It doesn't really make sense for a vegetable to live off blood, does it? But the dog that is drained, and then the two scientists hung up in the greenhouse rafters as in a slaughterhouse, gives us a progression of the appetites. As we become more dehumanized, so we dehumanize others; as we become holy, so we treat others with greater respect. The dog that is locked away in the box and drained of blood is Nikki, because both she and Pat were giving into their appetites and acting like animals; the blood symbolizes life itself, and because--just like in the iconography of vampires--we lose our life if we are not drinking the Blood of Christ and our blood is drank instead by those who wish our death (whether monsters or other people wanting to use us to satisfy their appetites). The two scientists show Carrington's appetite to destroy other scientists so he can have all the glory of this new discovery (which is living giving to him the way the sexual act is life giving to Pat) and the scientists giving in because they don't know any better.
The idea of The Thing re-generating its life is the same as Pat wanting to "start all over again" with Nikki, that is, grow a new relationship. Just as The Thing is bound in ice, so Pat is bound with a rope. Just as the warm blanket melts the ice on The Thing, so Nikki's affections and confession about how much she likes him warms Pat and frees him from otherwise being gentlemanly with a more feminine woman.
The last important item: Nikki.
Remember, just as Them! opens in the New Mexico desert, so The Thing From Another World opens in a desert of ice and snow but instead of being frigid, Nikki's red hot (like Nikki says towards the end, before The Thing is dead, "If I start burning up again who will put out the fire?"). Why does Nikki return from her time in Anchorage on a cargo ship? Because she is cargo and her repeated bad behavior has dehumanized her to the point that she has lost her femininity and is no more spiritually advanced than a vegetable herself. But Nikki's bad behavior isn't as much a focal point of concern for The Thing From Another World as the men's bad behavior is: she can out drink a man, let everyone in the military know she's slept with Pat Hendry, take a hit on the chin, and propose marriage, but male promiscuity and scientific arrogance are the forces at work in 1951 threatening to turn the world into "another planet" full of people "completely alien" to what we are used to thinking of as human. (But we shouldn't forget how Nikki feminizes Pat by saying, "Your legs aren't very pretty").
When Nikki reads Dr. Carrington's notes to Pat, before they set out to find the crash site, she reads, "Such deviation (12 degrees) possible only if a disturbing force equivalent to 20,00 tons of steel or iron ore had become part of the earth at about a 50 mile radius." What does this mean to the story? From our discussion on The Monolith Monsters, we know how sin is translated into hardness of heart, so the immense crashing comes from/is related to the 12 degrees of the compass being off. The directions being messed up, being unable to find where you are going, is what happens when sin is committed, because then one wants to keep going in a path (think of drug addiction) that will let you hold onto the sin but you can't go towards your goal (God, remember, this is All Saints' Day) and keep living in a state of sin. The immense amount of steel is the film's attempt at conveying to its audience how serious sin is and its consequences, like the flood during Noah's time, our personal behavior is to the rest of the world and humanity.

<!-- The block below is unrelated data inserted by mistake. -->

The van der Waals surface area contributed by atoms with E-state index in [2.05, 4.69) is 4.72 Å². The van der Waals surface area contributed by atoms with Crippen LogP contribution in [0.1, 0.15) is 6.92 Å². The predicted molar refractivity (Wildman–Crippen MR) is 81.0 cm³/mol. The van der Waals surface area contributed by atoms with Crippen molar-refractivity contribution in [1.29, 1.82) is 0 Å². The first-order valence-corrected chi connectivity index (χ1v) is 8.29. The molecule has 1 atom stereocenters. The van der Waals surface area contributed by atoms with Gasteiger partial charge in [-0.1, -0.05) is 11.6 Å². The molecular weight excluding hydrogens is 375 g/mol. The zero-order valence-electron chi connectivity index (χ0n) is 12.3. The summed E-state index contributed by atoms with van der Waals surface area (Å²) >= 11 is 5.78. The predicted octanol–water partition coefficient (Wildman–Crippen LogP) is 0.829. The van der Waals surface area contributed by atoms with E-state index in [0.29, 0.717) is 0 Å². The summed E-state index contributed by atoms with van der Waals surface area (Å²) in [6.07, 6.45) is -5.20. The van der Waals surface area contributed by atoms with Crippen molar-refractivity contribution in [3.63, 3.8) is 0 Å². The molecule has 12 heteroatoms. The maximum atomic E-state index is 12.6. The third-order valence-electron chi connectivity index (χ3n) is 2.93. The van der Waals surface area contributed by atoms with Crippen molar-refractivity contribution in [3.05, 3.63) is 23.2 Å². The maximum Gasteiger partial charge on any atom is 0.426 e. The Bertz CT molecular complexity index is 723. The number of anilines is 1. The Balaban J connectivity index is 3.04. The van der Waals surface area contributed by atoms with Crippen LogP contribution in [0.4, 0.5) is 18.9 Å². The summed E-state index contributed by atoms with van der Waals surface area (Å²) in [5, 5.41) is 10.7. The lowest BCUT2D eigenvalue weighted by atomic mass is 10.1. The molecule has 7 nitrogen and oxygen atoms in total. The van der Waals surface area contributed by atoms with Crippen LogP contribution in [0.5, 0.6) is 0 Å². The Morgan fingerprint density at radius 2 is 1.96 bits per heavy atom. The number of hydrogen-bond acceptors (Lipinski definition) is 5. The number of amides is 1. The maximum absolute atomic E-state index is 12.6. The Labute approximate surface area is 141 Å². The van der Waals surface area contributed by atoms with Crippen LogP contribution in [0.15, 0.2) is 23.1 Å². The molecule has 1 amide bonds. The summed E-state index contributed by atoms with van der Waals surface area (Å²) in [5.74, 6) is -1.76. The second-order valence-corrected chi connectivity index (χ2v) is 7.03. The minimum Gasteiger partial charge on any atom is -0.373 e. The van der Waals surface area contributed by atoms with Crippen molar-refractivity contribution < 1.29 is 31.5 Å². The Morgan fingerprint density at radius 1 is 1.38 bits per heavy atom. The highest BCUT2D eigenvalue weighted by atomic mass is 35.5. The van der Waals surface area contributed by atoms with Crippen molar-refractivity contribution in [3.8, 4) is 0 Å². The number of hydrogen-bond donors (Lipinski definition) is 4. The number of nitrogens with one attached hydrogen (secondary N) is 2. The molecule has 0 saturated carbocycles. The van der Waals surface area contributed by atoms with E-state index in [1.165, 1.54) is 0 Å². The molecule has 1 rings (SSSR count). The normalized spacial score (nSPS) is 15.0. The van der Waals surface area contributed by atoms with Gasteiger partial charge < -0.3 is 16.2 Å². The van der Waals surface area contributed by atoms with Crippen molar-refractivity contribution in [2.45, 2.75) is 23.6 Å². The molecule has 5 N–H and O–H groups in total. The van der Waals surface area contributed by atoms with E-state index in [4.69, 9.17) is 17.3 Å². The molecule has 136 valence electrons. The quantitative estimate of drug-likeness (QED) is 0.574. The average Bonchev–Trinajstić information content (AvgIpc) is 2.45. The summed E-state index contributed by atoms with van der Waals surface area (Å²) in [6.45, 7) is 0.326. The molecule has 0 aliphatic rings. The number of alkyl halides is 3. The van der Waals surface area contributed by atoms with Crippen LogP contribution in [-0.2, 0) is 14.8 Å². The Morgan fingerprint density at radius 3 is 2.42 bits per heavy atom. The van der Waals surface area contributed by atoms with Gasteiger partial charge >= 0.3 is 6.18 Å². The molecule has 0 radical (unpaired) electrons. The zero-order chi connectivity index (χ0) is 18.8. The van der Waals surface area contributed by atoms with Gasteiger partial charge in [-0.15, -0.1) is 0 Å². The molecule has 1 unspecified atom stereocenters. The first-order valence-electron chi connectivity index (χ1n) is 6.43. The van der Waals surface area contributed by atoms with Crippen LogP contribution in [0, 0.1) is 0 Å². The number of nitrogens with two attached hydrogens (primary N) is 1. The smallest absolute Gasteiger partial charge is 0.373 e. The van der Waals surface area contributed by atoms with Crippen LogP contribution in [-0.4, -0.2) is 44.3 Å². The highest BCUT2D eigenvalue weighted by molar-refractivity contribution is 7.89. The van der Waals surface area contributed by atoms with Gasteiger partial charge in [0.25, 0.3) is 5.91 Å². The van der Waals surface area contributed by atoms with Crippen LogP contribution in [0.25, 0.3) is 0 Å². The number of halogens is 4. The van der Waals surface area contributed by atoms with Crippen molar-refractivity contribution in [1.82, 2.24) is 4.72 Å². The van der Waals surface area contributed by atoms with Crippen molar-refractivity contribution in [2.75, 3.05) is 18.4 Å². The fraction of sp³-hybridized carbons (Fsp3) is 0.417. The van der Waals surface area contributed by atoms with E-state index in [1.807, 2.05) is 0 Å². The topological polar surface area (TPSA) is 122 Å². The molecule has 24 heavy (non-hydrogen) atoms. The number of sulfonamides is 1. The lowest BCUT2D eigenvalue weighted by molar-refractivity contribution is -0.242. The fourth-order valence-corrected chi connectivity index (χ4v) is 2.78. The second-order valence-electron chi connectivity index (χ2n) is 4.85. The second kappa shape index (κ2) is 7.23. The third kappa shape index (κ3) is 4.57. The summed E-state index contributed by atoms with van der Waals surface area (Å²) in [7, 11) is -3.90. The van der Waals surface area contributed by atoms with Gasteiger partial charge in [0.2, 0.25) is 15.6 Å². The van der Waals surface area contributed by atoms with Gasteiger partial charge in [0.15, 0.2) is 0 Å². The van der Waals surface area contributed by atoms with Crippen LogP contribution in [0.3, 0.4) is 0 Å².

Truly a reference to Frankenstein, so we can understand how things have changed as a result of scientists developing the atomic bomb (just as Frankenstein was a scientist) and how we need to get back on the "true path" (note, please, the walk way upon which The Thins is standing; the path we are to take gives our soul life and, simultaneously, robs sin of its power over us).
The Thing From Another World is an essential film to see because of its documenting of what was happening to us as a result of the dropping of the atomic bomb and our experiences which forced us into World War II and changed us as individuals and as a country. The changing social norms were disrupting sexuality and relationships, practically rotting us from the inside out, and the changes was working in conjunction with science, trying to guide us into a new kind of dehumanization that film makers such as those for The Thing From Another World were seeking out religion and art (Frankenstein) to guide us in a different direction. As with other films of the era, The Thing From Another World uses a code of symbols in which to communicate with the audience, but symbols that still speak to us, warning us to "watch the skies," and commands of the Lord who lives there, so we won't become aliens to ourselves and those we love.